• A systematic review published in the Journal of Diabetes and Metabolic Disorders discovered that black seed oil was among the most effective natural remedies on the planet for anti-obesity properties[6][20].
  • Another systematic review and meta-analysis revealed the ability of the black seed supplement to help lower body weight. Decreased BMI and waist circumference were also seen[6][21].

 

Dermatological Effects

Black seed oil has several applications and benefits for problematic dermatological conditions such as acne, psoriasis, eczema, skin pigmentation (vitiligo), skin hypersensitivity, wound healing, and alopecia[1][3][22].
 

Possible Side Effects

Overall, several studies have found black seed oil to be safe. However, there are a few studies that have found some potential side effects. There is a possibility that black seed oil can increase the effects of medicines that the body processes through the cytochrome p450 pathway.

Examples of medications include beta-blockers like metoprolol (Lopressor) and the blood thinner warfarin (Coumadin)[1][2][6]. Taking too much black seed oil can be harmful to your liver and kidneys as well. Proper dosing and further studies are recommended[1][8]. Allergic reactions may also occur with topical black seed oil. Make sure to do a patch test before applying it to a large area on your skin[1][6].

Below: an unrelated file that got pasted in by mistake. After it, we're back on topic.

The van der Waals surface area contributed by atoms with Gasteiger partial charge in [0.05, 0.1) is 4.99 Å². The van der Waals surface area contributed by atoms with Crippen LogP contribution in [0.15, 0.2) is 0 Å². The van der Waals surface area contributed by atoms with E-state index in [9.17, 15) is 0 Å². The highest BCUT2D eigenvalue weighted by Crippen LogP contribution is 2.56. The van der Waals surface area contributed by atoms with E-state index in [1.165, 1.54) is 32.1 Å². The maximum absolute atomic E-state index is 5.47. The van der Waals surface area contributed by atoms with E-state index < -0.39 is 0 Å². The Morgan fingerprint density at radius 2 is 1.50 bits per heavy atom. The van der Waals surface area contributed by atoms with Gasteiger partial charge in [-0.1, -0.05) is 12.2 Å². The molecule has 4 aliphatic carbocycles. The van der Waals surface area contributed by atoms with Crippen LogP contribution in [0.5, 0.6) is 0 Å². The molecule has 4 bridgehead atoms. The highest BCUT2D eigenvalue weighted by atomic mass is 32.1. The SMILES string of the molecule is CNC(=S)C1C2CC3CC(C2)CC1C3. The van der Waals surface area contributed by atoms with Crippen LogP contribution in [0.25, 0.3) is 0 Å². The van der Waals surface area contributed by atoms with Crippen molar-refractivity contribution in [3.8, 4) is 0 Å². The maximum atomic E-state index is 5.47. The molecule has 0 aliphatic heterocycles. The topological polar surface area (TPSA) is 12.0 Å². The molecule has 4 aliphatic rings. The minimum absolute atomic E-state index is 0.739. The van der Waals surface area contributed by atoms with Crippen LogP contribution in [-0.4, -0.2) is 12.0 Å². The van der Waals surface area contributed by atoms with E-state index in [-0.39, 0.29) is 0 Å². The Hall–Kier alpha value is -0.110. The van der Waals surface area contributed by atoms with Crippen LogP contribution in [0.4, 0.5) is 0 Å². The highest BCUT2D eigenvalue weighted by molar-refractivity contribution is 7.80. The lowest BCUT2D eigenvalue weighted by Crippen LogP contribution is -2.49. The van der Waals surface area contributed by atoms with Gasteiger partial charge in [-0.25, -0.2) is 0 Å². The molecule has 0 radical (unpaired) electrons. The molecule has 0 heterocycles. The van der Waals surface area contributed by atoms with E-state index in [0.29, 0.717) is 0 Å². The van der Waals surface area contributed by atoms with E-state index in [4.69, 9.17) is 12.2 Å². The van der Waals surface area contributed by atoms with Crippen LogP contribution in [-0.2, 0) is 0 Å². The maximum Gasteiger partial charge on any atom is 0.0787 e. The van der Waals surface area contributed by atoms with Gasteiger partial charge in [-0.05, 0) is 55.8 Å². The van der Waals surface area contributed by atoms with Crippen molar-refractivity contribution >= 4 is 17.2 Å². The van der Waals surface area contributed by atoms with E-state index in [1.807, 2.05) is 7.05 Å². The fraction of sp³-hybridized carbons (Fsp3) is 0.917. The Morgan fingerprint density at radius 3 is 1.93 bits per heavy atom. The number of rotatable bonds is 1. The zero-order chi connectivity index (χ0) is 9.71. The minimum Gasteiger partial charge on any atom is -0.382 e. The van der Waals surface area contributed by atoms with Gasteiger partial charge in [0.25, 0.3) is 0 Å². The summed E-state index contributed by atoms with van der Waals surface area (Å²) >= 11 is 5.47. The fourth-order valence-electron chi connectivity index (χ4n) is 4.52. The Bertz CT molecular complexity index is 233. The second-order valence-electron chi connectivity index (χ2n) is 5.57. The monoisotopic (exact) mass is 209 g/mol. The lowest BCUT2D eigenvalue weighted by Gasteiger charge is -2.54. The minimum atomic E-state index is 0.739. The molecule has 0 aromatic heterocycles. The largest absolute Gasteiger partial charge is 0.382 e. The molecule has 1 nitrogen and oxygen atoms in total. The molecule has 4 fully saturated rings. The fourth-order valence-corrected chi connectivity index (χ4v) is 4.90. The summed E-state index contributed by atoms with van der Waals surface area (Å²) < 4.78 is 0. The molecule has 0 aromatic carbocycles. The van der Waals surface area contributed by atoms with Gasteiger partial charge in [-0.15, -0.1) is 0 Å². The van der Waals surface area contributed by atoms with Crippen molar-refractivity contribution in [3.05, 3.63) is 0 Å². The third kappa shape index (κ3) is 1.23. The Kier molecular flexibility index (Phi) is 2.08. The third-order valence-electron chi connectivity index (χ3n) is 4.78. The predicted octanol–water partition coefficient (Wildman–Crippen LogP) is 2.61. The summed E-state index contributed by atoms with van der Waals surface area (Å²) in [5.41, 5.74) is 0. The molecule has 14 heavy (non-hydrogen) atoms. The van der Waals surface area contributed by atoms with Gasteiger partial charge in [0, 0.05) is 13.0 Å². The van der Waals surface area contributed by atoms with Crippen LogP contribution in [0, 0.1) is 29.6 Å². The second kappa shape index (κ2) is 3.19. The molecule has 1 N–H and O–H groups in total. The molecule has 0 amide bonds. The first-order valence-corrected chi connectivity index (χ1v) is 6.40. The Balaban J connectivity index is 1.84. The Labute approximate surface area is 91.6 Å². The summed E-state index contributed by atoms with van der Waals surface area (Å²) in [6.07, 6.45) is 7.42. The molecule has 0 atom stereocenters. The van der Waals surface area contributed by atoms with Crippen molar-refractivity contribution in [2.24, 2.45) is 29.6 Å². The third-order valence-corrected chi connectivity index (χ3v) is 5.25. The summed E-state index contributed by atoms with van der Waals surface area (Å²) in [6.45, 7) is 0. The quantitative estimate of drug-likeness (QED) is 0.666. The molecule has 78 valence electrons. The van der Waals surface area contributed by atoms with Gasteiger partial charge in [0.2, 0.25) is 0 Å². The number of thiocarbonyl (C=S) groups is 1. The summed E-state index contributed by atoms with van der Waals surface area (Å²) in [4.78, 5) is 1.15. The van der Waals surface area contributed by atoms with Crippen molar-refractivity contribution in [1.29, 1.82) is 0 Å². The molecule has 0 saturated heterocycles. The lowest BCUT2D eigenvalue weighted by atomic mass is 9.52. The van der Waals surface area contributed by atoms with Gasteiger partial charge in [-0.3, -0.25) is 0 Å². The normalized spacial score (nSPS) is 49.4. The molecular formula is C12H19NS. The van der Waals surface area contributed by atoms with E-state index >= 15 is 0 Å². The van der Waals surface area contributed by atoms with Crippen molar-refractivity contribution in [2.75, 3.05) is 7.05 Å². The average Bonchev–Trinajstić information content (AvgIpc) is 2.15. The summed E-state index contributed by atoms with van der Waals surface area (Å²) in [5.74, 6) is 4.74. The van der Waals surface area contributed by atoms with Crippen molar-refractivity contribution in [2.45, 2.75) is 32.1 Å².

During one study, contact dermatitis developed after topical application of black seed oil, however, it may have been due to some impurity in the commercial black seed oil[3][23].
 

Uses

Black seeds can be used as a spice or as an herbal medicine (both orally and topically). The seeds of Nigella sativa and their oil have been widely used for centuries in the treatment of various ailments throughout the world. They are also used in food like flavoring additives in breads and pickles due to their low levels of toxicity[2].

Black seed oil can be used topically, but always make sure to dilute it with a few teaspoons of a carrier oil, like almond or coconut oil. Black seed oil can be added to homemade massage oils and lotions, as well as shampoo and conditioner, to experience the many health benefits.